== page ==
What Stops you Rocking LinkedIn? – A Very Quick Guide to Linkedin Etiquette

Linkedin etiquette

What Stops you Rocking LinkedIn? – A Very Quick Guide to Linkedin Etiquette

Linkedin etiquette

Perfecting LinkedIn profiles, teaching people how to approach LinkedIn so it becomes a lead generation machine, prospecting on the platform… These are all things I talk about on a regular basis, whether it’s via a 121 appointment or during a speaking opportunity at an event. However, it doesn’t matter how many people I’ve helped over the years and shared my knowledge with, there are still those who destroy any opportunity they might have of making LinkedIn work for them because of a lack of LinkedIn etiquette!

Why do people fail on LinkedIn?

I was tagged into a LinkedIn post this week that discussed how people fail on the platform, and myself and several others were invited to contribute as experts in the usage of LinkedIn.

My response to the question was as follows…

1. Not dressing your shop window – people need to take the time to complete their profiles properly. Look at your profile, what perception are you creating?

2. Not showing up. If you’re going to have a presence here and build a network you need to be part of it. Reaching out in the newsfeed by engaging with content from others is as important as ensuring you post yourself.

I have a steady stream of people telling me they don’t get any business from LinkedIn, and these are the top two reasons why they don’t! The third is that the lights are on but nobody’s home, which ties into several of your points!

In all honesty, the comments in response to the question made interesting and entertaining reading! Especially when several male LinkedIn users were discussing the fact they hadn’t yet been propositioned on the platform! However, in all seriousness, here are my top ten that were raised in the conversation.

  1. Connecting with anyone and everyone
  2. Sending sales pitches via DMs to brand new contacts
  3. Being impersonal
  4. Not being responsive
  5. Hiding yourself either by not showing your face or using the incognito function
  6. Discussing Sex, religion or politics
  7. Too much self-promotion
  8. Spamming the newsfeed
  9. Tagging people into content that is not relevant to them
  10. Using LinkedIn as an alternative to Tinder (!!!)

So how do we overcome these things? Obviously, some of these are basic NO-NOs, but I can see how some of the things on the list simply require a change in approach.

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LinkedIn Etiquette that will stop you failing on this platform

So, as a counterpoint to the list above, here are 10 responses that I believe you can use to avoid irritating the people you want to do business with!

  1. Think of building your connections as building your database. Fill it with quality data of contacts that match your ideal client or can help you reach them!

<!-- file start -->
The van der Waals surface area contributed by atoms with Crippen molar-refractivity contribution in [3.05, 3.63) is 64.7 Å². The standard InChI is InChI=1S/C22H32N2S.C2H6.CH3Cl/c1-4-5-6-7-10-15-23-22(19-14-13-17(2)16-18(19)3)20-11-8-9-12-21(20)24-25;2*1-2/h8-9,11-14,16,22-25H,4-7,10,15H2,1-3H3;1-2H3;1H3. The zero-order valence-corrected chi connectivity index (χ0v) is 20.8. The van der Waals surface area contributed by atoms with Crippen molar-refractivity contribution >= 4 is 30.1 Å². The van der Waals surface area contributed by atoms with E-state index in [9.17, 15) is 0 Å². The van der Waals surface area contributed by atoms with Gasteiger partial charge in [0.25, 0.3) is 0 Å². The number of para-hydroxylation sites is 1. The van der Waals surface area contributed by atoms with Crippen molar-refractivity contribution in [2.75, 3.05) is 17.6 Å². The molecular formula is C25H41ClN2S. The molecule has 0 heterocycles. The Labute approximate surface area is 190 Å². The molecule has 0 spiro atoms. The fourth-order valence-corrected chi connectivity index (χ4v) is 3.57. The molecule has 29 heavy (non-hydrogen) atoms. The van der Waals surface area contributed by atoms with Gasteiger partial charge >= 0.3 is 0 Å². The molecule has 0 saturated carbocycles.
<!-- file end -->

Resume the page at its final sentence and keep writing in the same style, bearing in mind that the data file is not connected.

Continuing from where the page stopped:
2. Respect people’s inboxes. Warm up conversations before you pitch, just as you would in a face to face networking scenario. (You can also level up by NOT pitching at all within LinkedIn!)
  3. Look for opportunities to allow your audience to get to know you, sharing photos and videos of you rather than impersonal stock imagery is a big step forward.
  4. Always answer every engagement you receive, whether it’s a comment in response or simply a like!
  5. Be as public as possible on this platform – you want to be found! Include a headshot on your profile and check your privacy settings so you’re easy to find. Make sure you’ve optimised and personalised your profile.
  6. Add value by posting engaging content. Talk about industry trends and ask for the opinions of your network. Controversial subjects can work well, but avoid topics that can be offensive.
  7. Sales posts are not banned – you do need your connections to know what you’re selling after all! Avoiding being too salesy is simple when you stick to the 80/20 principle!
  8. Consistency is everything if you want to be seen on LinkedIn, but go with the rule of three. No more than three updates per day, and try to keep them 3 hours apart!
  9. If you’re going to tag people into your posts in order to get them to engage, make sure you’re only tagging people for which the post is going to be highly relevant and have the ability to add value.
  10. LinkedIn is a place to do business… keep the dating activity elsewhere!

How does that all sound? From my perspective, it’s all fairly self-explanatory, but I pretty much live on LinkedIn! If you’re looking to build your presence and feel like LinkedIn is an unknown, then we’d love to jump on a call and help you make sure you’re working this platform in a way that brings you new opportunities, new clients and essentially, money in the bank!

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